Knowledge, Skills, and Behaviors Concepts

Subject: Sociology
Pages: 4
Words: 1164
Reading time:
5 min
Study level: Bachelor


There is a need to understand the differences between concepts such as knowledge, skills, and behaviors in contemporary society. In the process of searching for a job or processing information, a person can notice their mention constantly. In some contexts, they are used interchangeably, but this is not always correct. Therefore, future professionals need to be keenly aware of each concept’s specific set of characteristics, which is this analysis’s primary intention.


What is occurring gets inferred from behavior, and how something is happening can be inferred through competence. There are many points when comparing and contrasting information, competence, and conduct. When one begins to acquire information, one may find such knowledge in books. Studying and reading are two ways to gain understanding; therefore, even if a person has complete comprehension, it does not guarantee that they can put that information into practice (Castles, Rastle, & Nation, 2018). Skills come into play here since they may be learned and refined over time. Additionally, just because someone knows something does not imply that they know it or that their actions will reflect it.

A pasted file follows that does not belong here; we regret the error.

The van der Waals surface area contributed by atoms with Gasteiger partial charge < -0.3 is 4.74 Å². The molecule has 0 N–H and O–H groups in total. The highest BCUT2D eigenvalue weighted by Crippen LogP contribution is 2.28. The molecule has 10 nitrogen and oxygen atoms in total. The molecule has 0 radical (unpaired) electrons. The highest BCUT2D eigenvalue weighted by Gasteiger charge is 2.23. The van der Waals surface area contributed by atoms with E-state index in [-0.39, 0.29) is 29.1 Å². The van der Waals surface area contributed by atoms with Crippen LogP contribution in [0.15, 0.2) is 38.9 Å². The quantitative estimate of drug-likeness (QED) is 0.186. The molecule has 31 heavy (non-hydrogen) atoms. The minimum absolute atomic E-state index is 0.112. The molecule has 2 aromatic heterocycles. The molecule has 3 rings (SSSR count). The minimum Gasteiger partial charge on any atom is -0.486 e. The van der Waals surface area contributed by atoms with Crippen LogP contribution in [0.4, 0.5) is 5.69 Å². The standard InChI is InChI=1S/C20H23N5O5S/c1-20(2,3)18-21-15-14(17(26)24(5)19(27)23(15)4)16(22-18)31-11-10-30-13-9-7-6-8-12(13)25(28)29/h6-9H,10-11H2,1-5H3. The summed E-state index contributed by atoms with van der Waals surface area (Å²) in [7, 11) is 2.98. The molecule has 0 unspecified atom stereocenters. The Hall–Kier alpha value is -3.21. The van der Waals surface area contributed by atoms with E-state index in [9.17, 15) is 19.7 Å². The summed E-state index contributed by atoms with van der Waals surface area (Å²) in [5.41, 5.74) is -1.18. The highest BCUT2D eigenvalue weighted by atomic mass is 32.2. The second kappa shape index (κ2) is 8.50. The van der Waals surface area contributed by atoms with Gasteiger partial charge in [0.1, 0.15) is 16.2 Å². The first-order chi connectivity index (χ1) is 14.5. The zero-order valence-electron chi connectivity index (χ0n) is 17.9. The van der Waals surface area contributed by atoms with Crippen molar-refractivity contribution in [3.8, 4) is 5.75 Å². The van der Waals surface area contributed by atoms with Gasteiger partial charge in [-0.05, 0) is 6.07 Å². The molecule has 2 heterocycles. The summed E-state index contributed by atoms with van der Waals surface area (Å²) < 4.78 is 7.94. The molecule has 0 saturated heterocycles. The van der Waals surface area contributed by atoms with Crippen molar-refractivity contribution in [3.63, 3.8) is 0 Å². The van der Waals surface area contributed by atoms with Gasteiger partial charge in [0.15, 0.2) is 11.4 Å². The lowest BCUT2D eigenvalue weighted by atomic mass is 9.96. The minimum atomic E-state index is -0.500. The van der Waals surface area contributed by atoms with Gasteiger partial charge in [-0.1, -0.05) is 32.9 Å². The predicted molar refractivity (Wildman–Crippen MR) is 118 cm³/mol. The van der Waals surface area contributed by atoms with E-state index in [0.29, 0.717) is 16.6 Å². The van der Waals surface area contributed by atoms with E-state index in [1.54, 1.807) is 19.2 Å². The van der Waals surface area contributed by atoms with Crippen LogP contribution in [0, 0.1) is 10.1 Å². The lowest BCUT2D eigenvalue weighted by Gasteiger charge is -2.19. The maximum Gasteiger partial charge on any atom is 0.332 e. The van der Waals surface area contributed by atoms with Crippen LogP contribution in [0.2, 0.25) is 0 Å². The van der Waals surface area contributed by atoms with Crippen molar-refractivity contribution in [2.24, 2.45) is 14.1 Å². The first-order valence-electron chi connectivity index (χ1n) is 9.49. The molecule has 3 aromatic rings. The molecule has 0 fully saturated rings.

Knowing is being well-versed in both concrete facts and abstract ideas. One may learn from others through teaching or learning independently via study and experience. Good performance in the workplace requires a combination of knowledge, skills, and behaviors. All three are important for effective work performance. Nonetheless, the three are not identical. The difference between knowing every aspect of a sport or a career and performing it is vast. Knowledge is the understanding that a person has gained via experience or education (Blackett, Evans, & Piggott, 2017). It is comprehension or consciousness of something. Skills are the capacity to perform something. They are mainly learned via practice and experience. Behaviors are indeed the way an individual behaves. They are generally behaviors that an individual has formed over time.